Quantcast

Aerotech G-Force Deployment Options Answered and L1 Success

The Rocketry Forum

Help Support The Rocketry Forum:

BravoWhiskey

Member
Joined
Jul 17, 2016
Messages
14
Reaction score
0
Hello fellow rocketeers,

Last summer I returned to model rockets after a 35 year break. At first the interest was kindled by my 10 year old grandson. That interest has grown into a full-on obsession and now I have built and launched over 20 rockets ranging from mini engines to G size rockets.

I am now building an AT G-Force for the sole intent of obtaining my L1 certification. I've built the motor mount/fin can with 15 and 30 minute epoxy so I believe that part of the rocket will withstand either an H128 or H182 thrust and acceleration.

I am conflicted as to whether to have the rocket separate in the middle as designed or have the nose cone deploy alone. I have removed the labyrinth from the end cap at the top of the motor tube and so I won't be using the mesh. I'll be using a 12X12 Nomex blanket for chute protection.

Arguments for each side are:
Nose Cone deploy:
1. I can use my Jolly Logic Chute Deployment device without subjecting it to an excessive amount of heat and contamination from the ejection charge.
2. The nose cone slips into the body tube much easier than the paper to paper of the body tube to coupler fitment. I can adjust the slip much more precisely.

Break in the middle:
1. The ejection charge doesn't need to fill as large of a cavity to make the separation.
2. When the rocket lands it will have its weight split over two pieces and won't hit so hard on the ground.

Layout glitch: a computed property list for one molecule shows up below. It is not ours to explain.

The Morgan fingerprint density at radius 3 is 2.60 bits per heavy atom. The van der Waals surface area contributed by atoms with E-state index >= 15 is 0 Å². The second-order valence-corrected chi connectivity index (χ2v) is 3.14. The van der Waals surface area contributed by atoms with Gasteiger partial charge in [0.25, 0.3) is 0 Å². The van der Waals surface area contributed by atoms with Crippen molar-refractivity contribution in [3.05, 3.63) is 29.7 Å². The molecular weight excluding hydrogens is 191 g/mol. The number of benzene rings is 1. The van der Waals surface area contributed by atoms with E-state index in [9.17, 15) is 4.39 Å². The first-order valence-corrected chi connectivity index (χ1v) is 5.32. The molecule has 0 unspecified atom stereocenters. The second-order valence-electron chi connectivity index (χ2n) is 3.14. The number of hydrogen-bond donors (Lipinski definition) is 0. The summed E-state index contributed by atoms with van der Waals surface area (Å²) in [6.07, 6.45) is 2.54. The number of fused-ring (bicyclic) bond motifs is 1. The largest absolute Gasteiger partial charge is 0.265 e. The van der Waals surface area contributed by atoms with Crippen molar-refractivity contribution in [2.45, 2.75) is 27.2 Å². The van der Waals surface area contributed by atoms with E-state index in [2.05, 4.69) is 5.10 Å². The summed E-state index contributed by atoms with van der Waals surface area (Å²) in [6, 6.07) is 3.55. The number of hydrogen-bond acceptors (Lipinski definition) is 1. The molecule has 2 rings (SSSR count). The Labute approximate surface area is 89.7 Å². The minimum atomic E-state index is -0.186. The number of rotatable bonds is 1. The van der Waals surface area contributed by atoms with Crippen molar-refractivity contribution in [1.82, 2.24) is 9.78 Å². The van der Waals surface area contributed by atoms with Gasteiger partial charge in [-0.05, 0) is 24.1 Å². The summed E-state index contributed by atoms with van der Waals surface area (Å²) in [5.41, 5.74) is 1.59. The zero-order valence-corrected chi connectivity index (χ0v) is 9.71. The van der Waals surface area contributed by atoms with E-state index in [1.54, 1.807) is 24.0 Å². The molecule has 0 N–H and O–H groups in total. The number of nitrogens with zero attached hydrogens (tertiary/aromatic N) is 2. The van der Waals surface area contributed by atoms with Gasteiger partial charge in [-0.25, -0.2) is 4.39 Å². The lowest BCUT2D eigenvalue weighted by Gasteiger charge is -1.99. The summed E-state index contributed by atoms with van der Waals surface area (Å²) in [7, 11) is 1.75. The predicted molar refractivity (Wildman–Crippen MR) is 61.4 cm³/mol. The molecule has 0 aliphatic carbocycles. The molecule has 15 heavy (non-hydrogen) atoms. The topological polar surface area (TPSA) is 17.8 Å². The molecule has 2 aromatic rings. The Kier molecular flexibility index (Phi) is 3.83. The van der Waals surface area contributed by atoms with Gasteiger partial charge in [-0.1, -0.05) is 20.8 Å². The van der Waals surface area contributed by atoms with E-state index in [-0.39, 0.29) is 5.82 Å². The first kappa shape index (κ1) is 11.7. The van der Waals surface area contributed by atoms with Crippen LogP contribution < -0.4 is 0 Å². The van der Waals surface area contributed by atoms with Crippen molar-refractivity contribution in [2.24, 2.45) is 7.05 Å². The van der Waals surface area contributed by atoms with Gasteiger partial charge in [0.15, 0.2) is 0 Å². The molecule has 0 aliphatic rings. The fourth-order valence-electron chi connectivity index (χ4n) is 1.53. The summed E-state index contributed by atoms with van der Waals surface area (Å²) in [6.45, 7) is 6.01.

I would love to hear from those who have used these deployment options - or anything else for that matter and get first-hand information so I can make the right decision.

Any suggestions are greatly appreciated. Thanks in advance.
 
Last edited:

4kids49

Taz
Joined
Jul 30, 2012
Messages
1,058
Reaction score
1
The mid section separation design works fine. The coupler and body tube need to be sanded until a proper fit is obtained. If you are motivated to change the design, go for it. I have an older G-Force and it is not built for high power. I got rid of the mesh, but kept the baffle. I use a kevlar pad from Giant Leap Rocketry. The older G-Forces have a metal hook for motor retention. Does yours have this, or did AT change to a more modern motor retention? The problem with the hook is that it quickly limits your motor length. I don't think any high power motor will fit with that hook.
 

BravoWhiskey

Member
Joined
Jul 17, 2016
Messages
14
Reaction score
0
Thanks for your reply Chris. AT changed and mine has the new threaded aluminum motor retainer.
 

ThirstyBarbarian

Well-Known Member
TRF Supporter
Joined
Feb 11, 2013
Messages
8,630
Reaction score
1,240
I have a G-Force, and it is one of my most flown rockets. I fly it at almost every launch. It flies great on H motors and will make a great L1 rocket for you. I built mine to break in the middle at the coupler as designed. I kept the plastic baffle piece at the forward end of the motor tube where the screw eye for the shock cord is mounted, but I did not use the cooling mesh, or the motor hook. I use a nomex blanket. It has never failed to separate properly. I did have one recovery failure that was due to the chute not opening properly, but the rocket did separate properly, so I consider that a fluke.

The coupler can be prone to binding, and tightness can vary depending on things like temperature, moisture, dirt, etc. The cardboard-to-cardboard surfaces are probably not ideal. To make it slide more easily, I coated the inside of the lower part of the recovery bay with thin CA, and then I sanded the hardened surface smooth. That helped a lot. I also coated the rim of the coupler and rim of the lower recovery bay with CA and sanded those to a slight bevel. The hardened surfaces are less prone to fraying, and the bevel helps to get the the coupler inserted into the bay when prepping the rocket.

I also have used lubricants to help it slide together. One time I used the last bit of a can of fabric-safe spray-on silicone lubricant, and that made it incredibly slippery! I actually had to use a small square of masking tape to hold the rocket together before the launch. I ran out of that, so I've also used a bit of baby powder, and that seemed to help. Usually I don't use anything.